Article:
When Dee Bartens returned to her cabin on Green Lake this past spring – one of many that were under evacuation order last summer – she found a “beautiful note.”
Scribbled on a small piece of cardboard was “Aussie firefighters were here. Hope your cabin is safe. Delta Crew C155. Toolie.”
A team of 20 firefighters had used Bartens’ cabin for refuge, to take their breaks and refuel on food and water, while they fought the Elephant Hill blaze.
“We were just so touched by that,” says Bartens, a resident of Langley. “I mean, we knew they had been there. Obviously, when we got there, there were remnants of the fact somebody had been there, but I just thought, ‘Wow.’”
Shortly after finding the note, Bartens set out on a mission to get in touch with the crew that had protected the properties around Green Lake (thankfully, no homes were lost).
“I thought it would be really nice to try and find them to at least say thank you,” she tells KamloopsMatters. “Lots of people thanked the local firefighters, but I don’t remember ever hearing anything directed specifically to the Australian firefighters.”
Bartens immediately put a call out on social media to try and track down the mysterious author. In less than three weeks, she made contact with Garry Cooper, the leader of Delta Crew C155. (It was firefighter Andrew Toole who penned the note.)
“I wrote a lovely thank you letter to them and sent it off to Garry. I told them what I’d really like to do is frame (the note) and have that go up in the cabin.”
To make the frame that much more special, Cooper said he would mail her the Australian firefighter’s badge.
“I thought that was beautiful,” says Bartens. “Just sweet people.”
A first time for everything
Last year’s wildfire season marked the first time Australia had ever sent over a contingent of firefighters to Canada. The country had deployed incident management teams in the past, but never ground crews.
“We got the call … within three or four days, we were all on a plane and on our way to Canada,” recalls Cooper, who had never been to B.C. up until that point.
Cooper’s team, made up of 20 firefighters, arrived Aug. 10. After landing in Vancouver, they flew up to Prince George to collect their vehicles and drove down to base camp in Clinton.
Their entire deployment, about five-and-a-half weeks, was spent battling Elephant Hill. They worked two weeks straight, had a few days off, and worked another two weeks. The group helped with mop-up efforts around Loon Lake in the first half of the deployment and spent the latter half around Green Lake and Jim Lake.
“We really had to manage fatigue and time frames, working those 14-day shifts,” he says. “The shifts were different than what we do out here. Normally, we’re not allowed to do more than 12 hours in one shift.”
Being in “pine forest country” was also something many of the Aussies weren’t used to.
“We never experienced fires of that magnitude, around hundreds of thousands of hectares. We deal with fires in the thousands of hectares.”
But everyone on the team had a “really good understanding” of what it took to look after themselves and each other.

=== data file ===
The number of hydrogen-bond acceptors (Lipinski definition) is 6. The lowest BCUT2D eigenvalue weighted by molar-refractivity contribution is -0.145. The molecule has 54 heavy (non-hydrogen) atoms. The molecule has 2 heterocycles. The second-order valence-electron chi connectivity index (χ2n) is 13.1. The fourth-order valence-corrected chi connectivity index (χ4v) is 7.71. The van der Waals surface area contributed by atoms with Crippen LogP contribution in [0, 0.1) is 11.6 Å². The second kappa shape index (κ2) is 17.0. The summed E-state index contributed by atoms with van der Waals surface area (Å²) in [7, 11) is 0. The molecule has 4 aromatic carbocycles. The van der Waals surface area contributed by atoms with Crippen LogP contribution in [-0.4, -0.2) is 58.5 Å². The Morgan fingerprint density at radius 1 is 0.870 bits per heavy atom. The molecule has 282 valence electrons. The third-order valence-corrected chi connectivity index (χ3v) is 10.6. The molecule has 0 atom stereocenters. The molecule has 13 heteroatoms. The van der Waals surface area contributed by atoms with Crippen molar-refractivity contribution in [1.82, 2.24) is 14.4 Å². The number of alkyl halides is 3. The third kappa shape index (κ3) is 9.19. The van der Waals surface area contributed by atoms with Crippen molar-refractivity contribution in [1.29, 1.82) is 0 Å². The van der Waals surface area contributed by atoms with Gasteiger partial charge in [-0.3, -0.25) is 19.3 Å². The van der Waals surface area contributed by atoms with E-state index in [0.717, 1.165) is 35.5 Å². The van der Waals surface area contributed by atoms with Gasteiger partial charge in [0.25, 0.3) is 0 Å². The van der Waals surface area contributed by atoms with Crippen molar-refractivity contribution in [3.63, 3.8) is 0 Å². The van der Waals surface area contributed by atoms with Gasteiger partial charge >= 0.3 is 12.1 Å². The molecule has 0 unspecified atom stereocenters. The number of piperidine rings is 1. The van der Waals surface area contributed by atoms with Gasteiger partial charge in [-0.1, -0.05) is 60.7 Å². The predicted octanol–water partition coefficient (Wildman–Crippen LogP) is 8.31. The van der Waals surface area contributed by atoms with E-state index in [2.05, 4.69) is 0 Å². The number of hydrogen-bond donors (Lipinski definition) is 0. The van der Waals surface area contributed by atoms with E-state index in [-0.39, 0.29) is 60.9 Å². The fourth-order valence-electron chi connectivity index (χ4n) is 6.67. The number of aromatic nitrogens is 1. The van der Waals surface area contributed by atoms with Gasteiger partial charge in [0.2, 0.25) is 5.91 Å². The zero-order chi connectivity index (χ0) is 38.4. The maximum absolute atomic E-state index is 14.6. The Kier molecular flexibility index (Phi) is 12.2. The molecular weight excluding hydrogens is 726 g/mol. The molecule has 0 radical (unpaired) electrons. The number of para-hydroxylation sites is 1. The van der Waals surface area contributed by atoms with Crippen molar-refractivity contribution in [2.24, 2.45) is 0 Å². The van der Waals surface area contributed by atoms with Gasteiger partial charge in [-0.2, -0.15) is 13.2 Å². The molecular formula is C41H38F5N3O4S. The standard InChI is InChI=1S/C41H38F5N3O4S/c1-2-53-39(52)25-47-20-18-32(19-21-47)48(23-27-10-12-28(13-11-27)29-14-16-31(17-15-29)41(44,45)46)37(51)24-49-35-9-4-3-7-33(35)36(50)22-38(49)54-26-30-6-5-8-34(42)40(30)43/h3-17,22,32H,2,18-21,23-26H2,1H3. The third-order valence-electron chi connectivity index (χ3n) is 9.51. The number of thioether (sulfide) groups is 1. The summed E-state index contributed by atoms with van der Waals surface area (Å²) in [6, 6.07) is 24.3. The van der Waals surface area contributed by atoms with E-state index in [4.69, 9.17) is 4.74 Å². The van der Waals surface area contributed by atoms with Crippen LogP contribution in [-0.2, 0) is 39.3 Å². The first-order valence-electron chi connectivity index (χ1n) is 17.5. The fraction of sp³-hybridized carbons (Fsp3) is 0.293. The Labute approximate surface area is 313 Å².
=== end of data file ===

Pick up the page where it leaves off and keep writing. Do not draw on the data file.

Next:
“We made it quite clear we had to take our regular breaks. We had to make sure we had a good stop and rest break for lunch, and mainly keeping health up with good hydration,” says Cooper. “Obviously, being away from home and families, we had to sort of keep that in mind as well.”
“The way we explained it to our guys is it’s not a sprint race, it’s a marathon. Just gotta pace yourself."
Bartens’ cabin was one of those rest stops.
Cooper remembers the property as being “a beautiful bit of paradise,” a place he and his comrades could relax in for a moment, and enjoy the view.
As a small token of appreciation, some firefighters left notes behind.
“What we were thinking was, obviously these people who own these cabins, they don’t know whether they’re safe or not. At the end of the day, we knew we’d done our best to save them, so we thought we’d leave a note just to say that we were here to help.”
(At another cabin, the Aussies left a note in a guestbook that was hanging on the wall.)
For Cooper, the biggest highlight of the deployment was knowing his crew had stopped the fire from advancing on Green Lake.
“Our motto is to protect life and property – and that’s the same motto we carried to Canada,” he says.
It didn’t come without some sacrifices, though. He left behind his family, including three children between the ages of 12 and 17.
“They’re very supportive and they know that’s my job,” the 46-year-old says, noting he’d Skype with them at any chance he got.
Should B.C. request Australia’s help again, Cooper is confident many of his colleagues would respond to the call.
“The guys said it was a long time to be away from their families and a long time away to be away from home, but the fact that they made a difference while they were there is what entices them to say, ‘Well yeah, if we got called again, I’d think we’d go back.”
One Year After the Fires is a feature KamloopsMatters will be running this summer. Our goal is to share stories of the people who've had to live with the aftermath of B.C.'s worst fire season on record, as well as stories from the frontline.